Four years after escaping Iguacu, the dust-dry, sun-blasted hometown to which she vowed she'd never return, 21-year-old Hermila (Hermila Guedes) is back, with a 2-year-old boy in her arms. Life in big city Sao Paolo became too much to handle, so Hermila once again packed up and left; in a month she expects her husband, Mateus, to arrive in Iguacu with the CD-dubbing machine that will make them their fortune. In the meantime, Hermila and Mateus Jr. move in with her grandmother (Zezita Matos), who has never quite forgiven Hermila for running away without so much as a goodbye, and her young aunt, Maria (Maria Menezes), a motorcycle-taxi driver who's in love with the town prostitute, Georgina (Georgina Castro). With few skills and no work to be had anyway, Hermila sells raffle tickets in the town marketplace — the prize is a bottle of inexpensive whiskey — and passes her nights hanging out at local bars, where she soon encounters Joao (Joao Miguel), an old flame. A moto-taxi driver like Maria, Joao is still in love with Hermila, but she's determined to stay true to Mateus, until the date of his expected arrival comes and goes without a word. Faced with an uncertain future but determined not to get stuck with the dead-end life of Iguacu, Hermila devises a plan that could buy her and her son a ticket to a new life in the south: She'll hold a raffle of a very different sort among the men of the town, only this time the prize will be Hermila herself.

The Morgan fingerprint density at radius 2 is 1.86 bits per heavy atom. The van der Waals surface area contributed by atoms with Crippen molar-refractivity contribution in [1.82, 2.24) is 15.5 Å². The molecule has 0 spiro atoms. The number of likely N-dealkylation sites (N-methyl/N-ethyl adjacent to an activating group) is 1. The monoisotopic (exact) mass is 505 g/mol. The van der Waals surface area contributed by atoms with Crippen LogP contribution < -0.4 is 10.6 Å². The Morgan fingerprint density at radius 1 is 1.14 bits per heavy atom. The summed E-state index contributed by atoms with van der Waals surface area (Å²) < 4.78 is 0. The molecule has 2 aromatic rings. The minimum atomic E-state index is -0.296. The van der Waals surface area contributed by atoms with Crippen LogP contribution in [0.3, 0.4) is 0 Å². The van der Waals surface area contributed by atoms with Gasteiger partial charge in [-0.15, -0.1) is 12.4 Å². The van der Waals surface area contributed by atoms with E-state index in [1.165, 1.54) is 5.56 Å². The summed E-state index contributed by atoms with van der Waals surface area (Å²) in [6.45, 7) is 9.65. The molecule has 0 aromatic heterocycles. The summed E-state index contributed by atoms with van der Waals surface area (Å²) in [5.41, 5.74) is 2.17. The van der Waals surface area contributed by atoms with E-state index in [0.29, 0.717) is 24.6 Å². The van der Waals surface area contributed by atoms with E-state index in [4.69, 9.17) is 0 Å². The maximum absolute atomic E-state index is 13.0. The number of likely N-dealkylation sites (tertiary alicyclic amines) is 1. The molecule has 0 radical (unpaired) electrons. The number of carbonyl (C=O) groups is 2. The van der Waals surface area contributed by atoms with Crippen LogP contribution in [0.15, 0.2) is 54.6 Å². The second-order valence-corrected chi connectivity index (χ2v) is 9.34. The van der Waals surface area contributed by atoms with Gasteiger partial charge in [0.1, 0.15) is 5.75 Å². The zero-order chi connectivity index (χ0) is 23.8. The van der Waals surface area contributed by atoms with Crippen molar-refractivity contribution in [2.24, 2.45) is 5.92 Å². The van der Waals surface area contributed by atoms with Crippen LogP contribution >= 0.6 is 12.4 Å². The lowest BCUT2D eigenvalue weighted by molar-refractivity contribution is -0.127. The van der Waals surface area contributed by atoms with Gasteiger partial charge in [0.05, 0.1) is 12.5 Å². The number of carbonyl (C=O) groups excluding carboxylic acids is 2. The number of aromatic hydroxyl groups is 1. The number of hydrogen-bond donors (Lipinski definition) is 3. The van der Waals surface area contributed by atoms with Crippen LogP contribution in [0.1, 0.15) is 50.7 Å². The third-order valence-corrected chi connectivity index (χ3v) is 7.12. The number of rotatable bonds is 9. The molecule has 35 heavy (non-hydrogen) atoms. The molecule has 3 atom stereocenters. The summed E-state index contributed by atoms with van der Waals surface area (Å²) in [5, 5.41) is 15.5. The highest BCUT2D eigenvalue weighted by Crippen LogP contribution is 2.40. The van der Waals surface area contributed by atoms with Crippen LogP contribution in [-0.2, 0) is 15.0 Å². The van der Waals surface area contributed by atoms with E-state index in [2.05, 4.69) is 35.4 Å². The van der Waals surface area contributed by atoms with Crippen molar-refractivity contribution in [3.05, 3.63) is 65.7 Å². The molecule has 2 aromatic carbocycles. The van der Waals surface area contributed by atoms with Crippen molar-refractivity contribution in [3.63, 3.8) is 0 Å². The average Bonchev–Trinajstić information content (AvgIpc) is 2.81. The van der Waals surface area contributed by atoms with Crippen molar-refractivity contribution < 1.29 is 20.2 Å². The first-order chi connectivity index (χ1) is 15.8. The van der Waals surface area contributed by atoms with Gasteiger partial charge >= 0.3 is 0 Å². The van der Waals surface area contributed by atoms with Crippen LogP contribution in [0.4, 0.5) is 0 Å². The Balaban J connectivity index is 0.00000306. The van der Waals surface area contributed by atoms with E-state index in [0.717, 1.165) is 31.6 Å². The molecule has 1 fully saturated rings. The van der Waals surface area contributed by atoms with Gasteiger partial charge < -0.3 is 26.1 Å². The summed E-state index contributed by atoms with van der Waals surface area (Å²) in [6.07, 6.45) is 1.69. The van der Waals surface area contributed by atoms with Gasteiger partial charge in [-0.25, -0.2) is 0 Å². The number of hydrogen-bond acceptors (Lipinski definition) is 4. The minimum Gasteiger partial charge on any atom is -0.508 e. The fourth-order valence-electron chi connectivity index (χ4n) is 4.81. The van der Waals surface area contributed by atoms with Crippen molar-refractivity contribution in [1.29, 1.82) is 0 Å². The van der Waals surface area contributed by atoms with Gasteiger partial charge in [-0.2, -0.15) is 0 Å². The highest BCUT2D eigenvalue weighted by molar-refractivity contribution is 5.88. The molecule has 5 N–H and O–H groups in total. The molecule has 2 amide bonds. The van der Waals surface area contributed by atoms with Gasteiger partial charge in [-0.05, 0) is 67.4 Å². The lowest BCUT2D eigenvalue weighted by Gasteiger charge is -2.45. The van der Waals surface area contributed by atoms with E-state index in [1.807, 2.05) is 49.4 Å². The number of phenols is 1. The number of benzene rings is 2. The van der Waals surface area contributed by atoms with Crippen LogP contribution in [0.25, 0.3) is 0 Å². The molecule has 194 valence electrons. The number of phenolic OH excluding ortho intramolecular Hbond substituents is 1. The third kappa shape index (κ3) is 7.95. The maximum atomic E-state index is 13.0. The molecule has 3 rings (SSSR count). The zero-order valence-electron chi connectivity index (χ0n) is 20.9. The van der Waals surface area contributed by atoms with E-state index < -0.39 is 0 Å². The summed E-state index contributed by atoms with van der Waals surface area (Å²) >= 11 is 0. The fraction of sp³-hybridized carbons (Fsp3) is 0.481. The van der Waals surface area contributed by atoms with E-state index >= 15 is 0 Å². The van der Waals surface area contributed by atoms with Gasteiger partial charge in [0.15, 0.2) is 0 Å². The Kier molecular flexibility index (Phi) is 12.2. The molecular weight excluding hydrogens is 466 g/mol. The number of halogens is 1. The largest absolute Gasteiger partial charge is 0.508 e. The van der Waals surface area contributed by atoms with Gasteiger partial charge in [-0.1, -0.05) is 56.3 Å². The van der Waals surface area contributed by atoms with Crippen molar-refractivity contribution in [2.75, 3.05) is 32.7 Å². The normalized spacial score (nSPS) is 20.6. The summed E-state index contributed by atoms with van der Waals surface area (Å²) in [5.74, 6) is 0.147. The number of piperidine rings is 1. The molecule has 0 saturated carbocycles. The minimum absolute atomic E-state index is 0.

Though Hermila refuses to see herself as a prostitute — she promises the winner of the raffle a single "night in paradise" and nothing more — the town soon turns against her, and Ainouz's drama becomes a touching portrait of a restless, embattled spirit who refuses to give up simply because she and her son have been abandoned. Ainouz perfectly captures the underlying hypocrisy of life in a tiny town, and while the film's final moment is breathtaking, it's newcomer Guedes, with a million-dollar smile that dazzles even as it breaks your heart, who is the real reason to see it. The theme song, a wonderful Portuguese version of Bread's soft-rock classic "Everything I Own," is by Dinah, a long-forgotten Brazilian singing sensation of the 1970s who deserves to be better remembered. leave a comment --Ken Fox
While less propulsive than Brazilian director Karim Ainouz's kinetic feature debut, MADAME SATA (2002), his relatively restrained follow-up is equally gripping and proves that subtlety is yet another of this fine filmmaker's strengths.